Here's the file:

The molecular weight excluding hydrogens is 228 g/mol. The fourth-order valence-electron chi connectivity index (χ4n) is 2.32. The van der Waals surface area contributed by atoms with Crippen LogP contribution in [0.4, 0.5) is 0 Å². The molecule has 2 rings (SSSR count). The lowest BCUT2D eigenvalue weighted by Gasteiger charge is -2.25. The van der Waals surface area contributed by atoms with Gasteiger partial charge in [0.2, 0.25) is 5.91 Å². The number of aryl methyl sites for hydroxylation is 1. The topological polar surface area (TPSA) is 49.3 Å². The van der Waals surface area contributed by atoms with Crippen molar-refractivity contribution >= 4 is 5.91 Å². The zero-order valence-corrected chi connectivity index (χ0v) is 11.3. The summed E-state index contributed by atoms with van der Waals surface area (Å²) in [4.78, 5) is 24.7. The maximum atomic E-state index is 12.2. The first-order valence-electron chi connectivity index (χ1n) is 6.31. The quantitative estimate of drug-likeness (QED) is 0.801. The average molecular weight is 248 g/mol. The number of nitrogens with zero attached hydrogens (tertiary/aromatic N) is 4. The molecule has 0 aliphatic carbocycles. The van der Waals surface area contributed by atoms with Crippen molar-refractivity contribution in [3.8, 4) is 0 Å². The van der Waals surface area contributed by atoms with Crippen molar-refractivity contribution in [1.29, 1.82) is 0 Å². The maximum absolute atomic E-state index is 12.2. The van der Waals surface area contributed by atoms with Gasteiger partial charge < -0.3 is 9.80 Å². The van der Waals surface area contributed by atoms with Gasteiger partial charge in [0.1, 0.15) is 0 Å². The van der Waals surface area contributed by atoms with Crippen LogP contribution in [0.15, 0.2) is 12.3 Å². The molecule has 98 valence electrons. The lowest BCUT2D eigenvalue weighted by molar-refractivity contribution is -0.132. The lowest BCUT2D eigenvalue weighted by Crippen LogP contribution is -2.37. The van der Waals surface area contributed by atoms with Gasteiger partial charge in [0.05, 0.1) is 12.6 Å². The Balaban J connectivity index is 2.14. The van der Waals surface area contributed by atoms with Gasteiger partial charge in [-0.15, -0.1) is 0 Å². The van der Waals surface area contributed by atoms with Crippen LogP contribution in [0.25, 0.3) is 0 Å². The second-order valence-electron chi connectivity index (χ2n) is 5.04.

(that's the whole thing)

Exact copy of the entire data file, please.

The molecular weight excluding hydrogens is 228 g/mol. The fourth-order valence-electron chi connectivity index (χ4n) is 2.32. The van der Waals surface area contributed by atoms with Crippen LogP contribution in [0.4, 0.5) is 0 Å². The molecule has 2 rings (SSSR count). The lowest BCUT2D eigenvalue weighted by Gasteiger charge is -2.25. The van der Waals surface area contributed by atoms with Gasteiger partial charge in [0.2, 0.25) is 5.91 Å². The number of aryl methyl sites for hydroxylation is 1. The topological polar surface area (TPSA) is 49.3 Å². The van der Waals surface area contributed by atoms with Crippen molar-refractivity contribution >= 4 is 5.91 Å². The zero-order valence-corrected chi connectivity index (χ0v) is 11.3. The summed E-state index contributed by atoms with van der Waals surface area (Å²) in [4.78, 5) is 24.7. The maximum atomic E-state index is 12.2. The first-order valence-electron chi connectivity index (χ1n) is 6.31. The quantitative estimate of drug-likeness (QED) is 0.801. The average molecular weight is 248 g/mol. The number of nitrogens with zero attached hydrogens (tertiary/aromatic N) is 4. The molecule has 0 aliphatic carbocycles. The van der Waals surface area contributed by atoms with Crippen molar-refractivity contribution in [3.8, 4) is 0 Å². The van der Waals surface area contributed by atoms with Crippen molar-refractivity contribution in [1.29, 1.82) is 0 Å². The maximum absolute atomic E-state index is 12.2. The van der Waals surface area contributed by atoms with Gasteiger partial charge < -0.3 is 9.80 Å². The van der Waals surface area contributed by atoms with Gasteiger partial charge in [0.1, 0.15) is 0 Å². The van der Waals surface area contributed by atoms with Crippen LogP contribution in [0.15, 0.2) is 12.3 Å². The molecule has 98 valence electrons. The lowest BCUT2D eigenvalue weighted by molar-refractivity contribution is -0.132. The lowest BCUT2D eigenvalue weighted by Crippen LogP contribution is -2.37. The van der Waals surface area contributed by atoms with Gasteiger partial charge in [0.05, 0.1) is 12.6 Å². The Balaban J connectivity index is 2.14. The van der Waals surface area contributed by atoms with Gasteiger partial charge in [-0.15, -0.1) is 0 Å². The van der Waals surface area contributed by atoms with Crippen LogP contribution in [0.25, 0.3) is 0 Å². The second-order valence-electron chi connectivity index (χ2n) is 5.04.